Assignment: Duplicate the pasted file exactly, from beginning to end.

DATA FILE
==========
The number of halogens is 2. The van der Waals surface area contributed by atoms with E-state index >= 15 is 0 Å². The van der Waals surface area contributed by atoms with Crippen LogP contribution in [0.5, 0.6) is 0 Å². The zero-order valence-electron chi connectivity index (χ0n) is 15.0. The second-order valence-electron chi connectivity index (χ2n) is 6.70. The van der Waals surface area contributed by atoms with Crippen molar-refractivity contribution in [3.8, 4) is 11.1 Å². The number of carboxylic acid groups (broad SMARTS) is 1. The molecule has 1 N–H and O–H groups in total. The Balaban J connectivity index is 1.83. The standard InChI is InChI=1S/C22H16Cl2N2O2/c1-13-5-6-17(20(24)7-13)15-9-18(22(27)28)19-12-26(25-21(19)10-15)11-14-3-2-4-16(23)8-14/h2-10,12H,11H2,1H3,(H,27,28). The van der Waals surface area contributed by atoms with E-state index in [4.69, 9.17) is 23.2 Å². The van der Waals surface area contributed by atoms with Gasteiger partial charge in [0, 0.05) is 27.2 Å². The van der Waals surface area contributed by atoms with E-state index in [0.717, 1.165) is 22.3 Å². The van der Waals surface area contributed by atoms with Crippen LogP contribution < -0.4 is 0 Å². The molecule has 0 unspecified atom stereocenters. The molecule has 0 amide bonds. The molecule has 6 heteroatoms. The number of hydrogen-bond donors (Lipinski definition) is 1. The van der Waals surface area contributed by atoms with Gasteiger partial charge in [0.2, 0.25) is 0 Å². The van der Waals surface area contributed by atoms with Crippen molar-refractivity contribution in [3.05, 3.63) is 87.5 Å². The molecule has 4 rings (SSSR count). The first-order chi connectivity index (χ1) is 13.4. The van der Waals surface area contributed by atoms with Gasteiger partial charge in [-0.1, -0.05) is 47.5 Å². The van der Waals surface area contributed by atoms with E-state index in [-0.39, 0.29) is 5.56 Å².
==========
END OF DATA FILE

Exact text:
The number of halogens is 2. The van der Waals surface area contributed by atoms with E-state index >= 15 is 0 Å². The van der Waals surface area contributed by atoms with Crippen LogP contribution in [0.5, 0.6) is 0 Å². The zero-order valence-electron chi connectivity index (χ0n) is 15.0. The second-order valence-electron chi connectivity index (χ2n) is 6.70. The van der Waals surface area contributed by atoms with Crippen molar-refractivity contribution in [3.8, 4) is 11.1 Å². The number of carboxylic acid groups (broad SMARTS) is 1. The molecule has 1 N–H and O–H groups in total. The Balaban J connectivity index is 1.83. The standard InChI is InChI=1S/C22H16Cl2N2O2/c1-13-5-6-17(20(24)7-13)15-9-18(22(27)28)19-12-26(25-21(19)10-15)11-14-3-2-4-16(23)8-14/h2-10,12H,11H2,1H3,(H,27,28). The van der Waals surface area contributed by atoms with E-state index in [4.69, 9.17) is 23.2 Å². The van der Waals surface area contributed by atoms with Gasteiger partial charge in [0, 0.05) is 27.2 Å². The van der Waals surface area contributed by atoms with E-state index in [0.717, 1.165) is 22.3 Å². The van der Waals surface area contributed by atoms with Crippen LogP contribution < -0.4 is 0 Å². The molecule has 0 unspecified atom stereocenters. The molecule has 0 amide bonds. The molecule has 6 heteroatoms. The number of hydrogen-bond donors (Lipinski definition) is 1. The van der Waals surface area contributed by atoms with Gasteiger partial charge in [0.2, 0.25) is 0 Å². The van der Waals surface area contributed by atoms with Crippen molar-refractivity contribution in [3.05, 3.63) is 87.5 Å². The molecule has 4 rings (SSSR count). The first-order chi connectivity index (χ1) is 13.4. The van der Waals surface area contributed by atoms with Gasteiger partial charge in [-0.1, -0.05) is 47.5 Å². The van der Waals surface area contributed by atoms with E-state index in [-0.39, 0.29) is 5.56 Å².